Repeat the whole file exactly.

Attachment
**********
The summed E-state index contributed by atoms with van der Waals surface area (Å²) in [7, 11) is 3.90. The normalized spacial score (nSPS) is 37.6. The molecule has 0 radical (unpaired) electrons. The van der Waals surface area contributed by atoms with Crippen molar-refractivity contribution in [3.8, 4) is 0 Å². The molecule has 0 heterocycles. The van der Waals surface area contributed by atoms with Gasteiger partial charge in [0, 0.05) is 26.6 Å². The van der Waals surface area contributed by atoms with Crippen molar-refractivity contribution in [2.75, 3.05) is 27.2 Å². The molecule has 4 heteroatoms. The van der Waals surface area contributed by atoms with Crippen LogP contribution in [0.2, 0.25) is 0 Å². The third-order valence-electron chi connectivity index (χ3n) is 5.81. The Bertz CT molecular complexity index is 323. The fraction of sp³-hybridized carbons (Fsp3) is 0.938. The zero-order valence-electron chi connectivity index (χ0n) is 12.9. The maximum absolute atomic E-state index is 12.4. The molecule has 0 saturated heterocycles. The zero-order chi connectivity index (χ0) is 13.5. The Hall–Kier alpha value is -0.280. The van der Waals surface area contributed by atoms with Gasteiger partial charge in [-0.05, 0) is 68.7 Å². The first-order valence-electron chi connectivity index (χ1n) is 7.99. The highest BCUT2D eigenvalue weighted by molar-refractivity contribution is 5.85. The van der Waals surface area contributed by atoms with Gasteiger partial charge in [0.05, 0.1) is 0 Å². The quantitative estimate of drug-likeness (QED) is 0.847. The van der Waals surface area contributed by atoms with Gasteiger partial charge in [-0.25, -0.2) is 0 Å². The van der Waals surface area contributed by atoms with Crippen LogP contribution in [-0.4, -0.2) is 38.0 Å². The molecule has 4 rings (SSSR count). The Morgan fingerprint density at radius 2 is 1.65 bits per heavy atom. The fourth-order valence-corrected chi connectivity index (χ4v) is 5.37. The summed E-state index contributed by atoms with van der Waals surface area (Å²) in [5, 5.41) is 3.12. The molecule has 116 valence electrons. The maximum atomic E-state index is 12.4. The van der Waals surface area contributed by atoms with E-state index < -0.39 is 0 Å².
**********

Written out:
The summed E-state index contributed by atoms with van der Waals surface area (Å²) in [7, 11) is 3.90. The normalized spacial score (nSPS) is 37.6. The molecule has 0 radical (unpaired) electrons. The van der Waals surface area contributed by atoms with Crippen molar-refractivity contribution in [3.8, 4) is 0 Å². The molecule has 0 heterocycles. The van der Waals surface area contributed by atoms with Gasteiger partial charge in [0, 0.05) is 26.6 Å². The van der Waals surface area contributed by atoms with Crippen molar-refractivity contribution in [2.75, 3.05) is 27.2 Å². The molecule has 4 heteroatoms. The van der Waals surface area contributed by atoms with Crippen LogP contribution in [0.2, 0.25) is 0 Å². The third-order valence-electron chi connectivity index (χ3n) is 5.81. The Bertz CT molecular complexity index is 323. The fraction of sp³-hybridized carbons (Fsp3) is 0.938. The zero-order valence-electron chi connectivity index (χ0n) is 12.9. The maximum absolute atomic E-state index is 12.4. The molecule has 0 saturated heterocycles. The zero-order chi connectivity index (χ0) is 13.5. The Hall–Kier alpha value is -0.280. The van der Waals surface area contributed by atoms with Gasteiger partial charge in [-0.05, 0) is 68.7 Å². The first-order valence-electron chi connectivity index (χ1n) is 7.99. The highest BCUT2D eigenvalue weighted by molar-refractivity contribution is 5.85. The van der Waals surface area contributed by atoms with Gasteiger partial charge in [0.05, 0.1) is 0 Å². The quantitative estimate of drug-likeness (QED) is 0.847. The van der Waals surface area contributed by atoms with Gasteiger partial charge in [-0.25, -0.2) is 0 Å². The van der Waals surface area contributed by atoms with Crippen LogP contribution in [-0.4, -0.2) is 38.0 Å². The molecule has 4 rings (SSSR count). The Morgan fingerprint density at radius 2 is 1.65 bits per heavy atom. The fourth-order valence-corrected chi connectivity index (χ4v) is 5.37. The summed E-state index contributed by atoms with van der Waals surface area (Å²) in [5, 5.41) is 3.12. The molecule has 116 valence electrons. The maximum atomic E-state index is 12.4. The van der Waals surface area contributed by atoms with E-state index < -0.39 is 0 Å².